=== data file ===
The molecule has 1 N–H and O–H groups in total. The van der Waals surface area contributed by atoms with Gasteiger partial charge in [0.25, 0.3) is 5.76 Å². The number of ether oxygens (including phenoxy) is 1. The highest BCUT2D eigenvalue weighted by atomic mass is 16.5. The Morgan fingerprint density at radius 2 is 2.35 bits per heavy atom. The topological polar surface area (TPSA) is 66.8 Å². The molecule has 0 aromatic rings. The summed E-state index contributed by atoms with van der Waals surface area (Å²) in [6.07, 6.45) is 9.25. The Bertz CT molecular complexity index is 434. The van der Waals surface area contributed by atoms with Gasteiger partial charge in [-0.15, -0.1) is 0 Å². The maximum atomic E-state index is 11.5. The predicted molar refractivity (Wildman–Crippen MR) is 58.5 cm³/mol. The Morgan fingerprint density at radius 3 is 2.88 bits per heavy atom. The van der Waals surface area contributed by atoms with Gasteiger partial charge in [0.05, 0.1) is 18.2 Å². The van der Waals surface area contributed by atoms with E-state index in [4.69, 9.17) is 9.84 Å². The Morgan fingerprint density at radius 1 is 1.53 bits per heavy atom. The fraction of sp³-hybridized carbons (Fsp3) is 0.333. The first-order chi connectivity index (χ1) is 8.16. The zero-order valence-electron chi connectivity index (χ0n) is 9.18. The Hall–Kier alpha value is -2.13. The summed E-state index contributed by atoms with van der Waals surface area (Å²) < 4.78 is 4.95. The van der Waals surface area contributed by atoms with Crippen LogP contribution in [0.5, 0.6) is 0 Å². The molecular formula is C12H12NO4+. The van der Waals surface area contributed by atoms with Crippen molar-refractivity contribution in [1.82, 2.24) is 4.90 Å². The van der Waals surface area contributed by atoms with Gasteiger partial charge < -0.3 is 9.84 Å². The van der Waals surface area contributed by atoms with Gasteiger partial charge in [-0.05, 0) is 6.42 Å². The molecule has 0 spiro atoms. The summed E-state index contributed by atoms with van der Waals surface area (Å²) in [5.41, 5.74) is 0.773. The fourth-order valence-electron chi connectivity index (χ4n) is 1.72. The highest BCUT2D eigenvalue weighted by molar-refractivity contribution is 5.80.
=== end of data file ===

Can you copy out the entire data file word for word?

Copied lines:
The molecule has 1 N–H and O–H groups in total. The van der Waals surface area contributed by atoms with Gasteiger partial charge in [0.25, 0.3) is 5.76 Å². The number of ether oxygens (including phenoxy) is 1. The highest BCUT2D eigenvalue weighted by atomic mass is 16.5. The Morgan fingerprint density at radius 2 is 2.35 bits per heavy atom. The topological polar surface area (TPSA) is 66.8 Å². The molecule has 0 aromatic rings. The summed E-state index contributed by atoms with van der Waals surface area (Å²) in [6.07, 6.45) is 9.25. The Bertz CT molecular complexity index is 434. The van der Waals surface area contributed by atoms with Gasteiger partial charge in [-0.15, -0.1) is 0 Å². The maximum atomic E-state index is 11.5. The predicted molar refractivity (Wildman–Crippen MR) is 58.5 cm³/mol. The Morgan fingerprint density at radius 3 is 2.88 bits per heavy atom. The van der Waals surface area contributed by atoms with Gasteiger partial charge in [0.05, 0.1) is 18.2 Å². The van der Waals surface area contributed by atoms with E-state index in [4.69, 9.17) is 9.84 Å². The Morgan fingerprint density at radius 1 is 1.53 bits per heavy atom. The fraction of sp³-hybridized carbons (Fsp3) is 0.333. The first-order chi connectivity index (χ1) is 8.16. The zero-order valence-electron chi connectivity index (χ0n) is 9.18. The Hall–Kier alpha value is -2.13. The summed E-state index contributed by atoms with van der Waals surface area (Å²) < 4.78 is 4.95. The van der Waals surface area contributed by atoms with Crippen LogP contribution in [0.5, 0.6) is 0 Å². The molecular formula is C12H12NO4+. The van der Waals surface area contributed by atoms with Crippen molar-refractivity contribution in [1.82, 2.24) is 4.90 Å². The van der Waals surface area contributed by atoms with Gasteiger partial charge < -0.3 is 9.84 Å². The van der Waals surface area contributed by atoms with Gasteiger partial charge in [-0.05, 0) is 6.42 Å². The molecule has 0 spiro atoms. The summed E-state index contributed by atoms with van der Waals surface area (Å²) in [5.41, 5.74) is 0.773. The fourth-order valence-electron chi connectivity index (χ4n) is 1.72. The highest BCUT2D eigenvalue weighted by molar-refractivity contribution is 5.80.